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The California Attorney General continued its series of public forums regarding the California Consumer Privacy Act (CCPA), with forums last week in Riverside (January 24, 2019) and
Los Angeles (January 25, 2019). As in the previous forums, there were a significant number of attendees, but few elected to speak publicly regarding their views on the Act. You can read our reports on the public forums held earlier this month in San Francisco and San Diego.

Lisa Kim, Deputy Attorney General for the AG’s Privacy Unit, provided opening remarks at both forums and identified the areas of the AG’s rulemaking on which speakers should focus their comments, specifically those areas of the Act that call for specific AG rules.  Ms. Kim encouraged interested parties to provide written comments and proposed regulatory language during this pre-rulemaking phase. Consistent with the prior forums, she noted that the AG’s office would be listening, and not responding, to comments made in Riverside and Los Angeles.

Of note, the presentation slides made available at the forum (and available here) state that the AG anticipates publishing proposed rules in Fall 2019,and that after that there will be a period for public comment and additional public hearings.

Continue Reading California AG Hosts Two More Public Forums on CCPA in Riverside and Los Angeles

In anticipation of preparing rules to implement the California Consumer Privacy Act, the California Attorney General recently announced six public forums that he will host in January and February 2019 across California.  On January 8, 2019, the AG hosted the first of these forums in San Francisco.  The following provides an overview of the forum and the comments made at the forum.

Overview of the January 8, 2019, San Francisco Forum 

Stacey Schesser, the Supervising Deputy Attorney General for the AG’s Privacy Unit, provided opening remarks.  Ms. Schesser confirmed that the AG’s office is at the very beginning of its rulemaking process.  Although the AG’s office will solicit formal comments after it prepares proposed rules, the AG is interested in receiving detailed written comments from the public with proposed language during this informal period.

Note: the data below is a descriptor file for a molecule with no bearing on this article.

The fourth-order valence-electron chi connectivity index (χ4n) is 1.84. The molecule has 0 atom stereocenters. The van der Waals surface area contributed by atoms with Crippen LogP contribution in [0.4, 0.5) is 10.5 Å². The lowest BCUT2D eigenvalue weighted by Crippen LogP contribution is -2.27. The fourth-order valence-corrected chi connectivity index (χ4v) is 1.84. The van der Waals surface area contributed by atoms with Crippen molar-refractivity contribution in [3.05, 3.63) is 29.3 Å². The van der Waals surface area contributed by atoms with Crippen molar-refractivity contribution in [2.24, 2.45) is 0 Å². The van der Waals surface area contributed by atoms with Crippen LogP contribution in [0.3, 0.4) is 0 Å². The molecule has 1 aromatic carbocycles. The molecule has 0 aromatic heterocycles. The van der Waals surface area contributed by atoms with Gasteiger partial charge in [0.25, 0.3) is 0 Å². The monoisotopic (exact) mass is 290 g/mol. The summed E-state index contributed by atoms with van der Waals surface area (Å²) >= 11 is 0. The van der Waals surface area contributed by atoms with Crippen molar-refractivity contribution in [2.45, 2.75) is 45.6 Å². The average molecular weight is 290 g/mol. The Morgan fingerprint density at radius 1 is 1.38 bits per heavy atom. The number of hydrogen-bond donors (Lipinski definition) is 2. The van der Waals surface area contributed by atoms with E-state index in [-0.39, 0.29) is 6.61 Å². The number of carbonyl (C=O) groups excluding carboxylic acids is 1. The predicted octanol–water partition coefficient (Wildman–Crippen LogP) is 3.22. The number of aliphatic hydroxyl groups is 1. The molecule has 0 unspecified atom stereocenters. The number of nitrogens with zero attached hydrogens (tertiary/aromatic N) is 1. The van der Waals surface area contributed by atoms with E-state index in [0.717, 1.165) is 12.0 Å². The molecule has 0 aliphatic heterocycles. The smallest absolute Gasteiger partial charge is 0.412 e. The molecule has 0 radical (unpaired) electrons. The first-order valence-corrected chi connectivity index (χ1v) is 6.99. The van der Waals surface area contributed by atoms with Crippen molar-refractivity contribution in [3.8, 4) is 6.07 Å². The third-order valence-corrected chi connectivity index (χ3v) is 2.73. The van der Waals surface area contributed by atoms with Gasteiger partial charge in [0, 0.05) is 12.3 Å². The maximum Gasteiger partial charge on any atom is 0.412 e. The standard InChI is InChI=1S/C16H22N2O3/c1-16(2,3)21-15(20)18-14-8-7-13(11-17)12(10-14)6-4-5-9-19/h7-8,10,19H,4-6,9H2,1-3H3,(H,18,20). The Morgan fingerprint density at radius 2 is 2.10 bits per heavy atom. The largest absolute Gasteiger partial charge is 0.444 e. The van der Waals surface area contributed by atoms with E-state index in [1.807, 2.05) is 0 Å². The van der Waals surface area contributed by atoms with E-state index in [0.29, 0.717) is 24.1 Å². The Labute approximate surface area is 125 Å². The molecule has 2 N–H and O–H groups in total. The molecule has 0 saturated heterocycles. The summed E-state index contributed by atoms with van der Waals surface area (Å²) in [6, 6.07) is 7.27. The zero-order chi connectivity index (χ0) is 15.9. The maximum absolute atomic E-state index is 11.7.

These forums appear to be designed to inform the AG’s rulemaking and potentially streamline the process, by allowing public input before rules are drafted.  In this regard, Ms. Schesser clarified that she and other AG representatives in attendance at the San Francisco forum were there only to listen to the public comments and would not respond to questions or engage with speakers.  As a result, if the remaining forums follow a similar approach, it is unlikely that the forums will elicit meaningful intelligence regarding the AG’s anticipated approach to, or the substance of, the anticipated rulemaking.

Continue Reading California Attorney General Holds First California Consumer Privacy Act Public Forum

Massachusetts appears to have followed California’s lead in opening a litigation floodgate over ZIP code collection at the point of sale. In 2011, the California Supreme Court held in Pineda v. Williams-Sonoma Stores, Inc., 246 P.3d 612 (Cal. 2011), that a retailer illegally collects personal identification information (PII) when it requests and records ZIP codes from customers paying by credit card. More than 240 class action lawsuits followed.

The Massachusetts Supreme Judicial Court’s recent opinion in Tyler v. Michaels Stores, Inc. (No. SJC-11145) could bring a similar wave of litigation. The Tyler opinion strongly suggests retailers operating in Massachusetts should end the practice of collecting ZIP codes during credit card transactions, and foreshadows future litigation based on this practice. Like the Pineda court, the Massachusetts Supreme Court concluded that a ZIP code constitutes PII under Massachusetts’s credit card PII statute, G.L. c. 93, § 105(a) (“the Credit Card law”). More important for retailers, however, is the Court’s ruling that a plaintiff may bring an action for violation of privacy rights absent identity fraud. This ruling could make Massachusetts the next venue for an explosion of “ZIP code” litigation, and, as we note below, provide reason for retailers to review PII collection policies nationwide.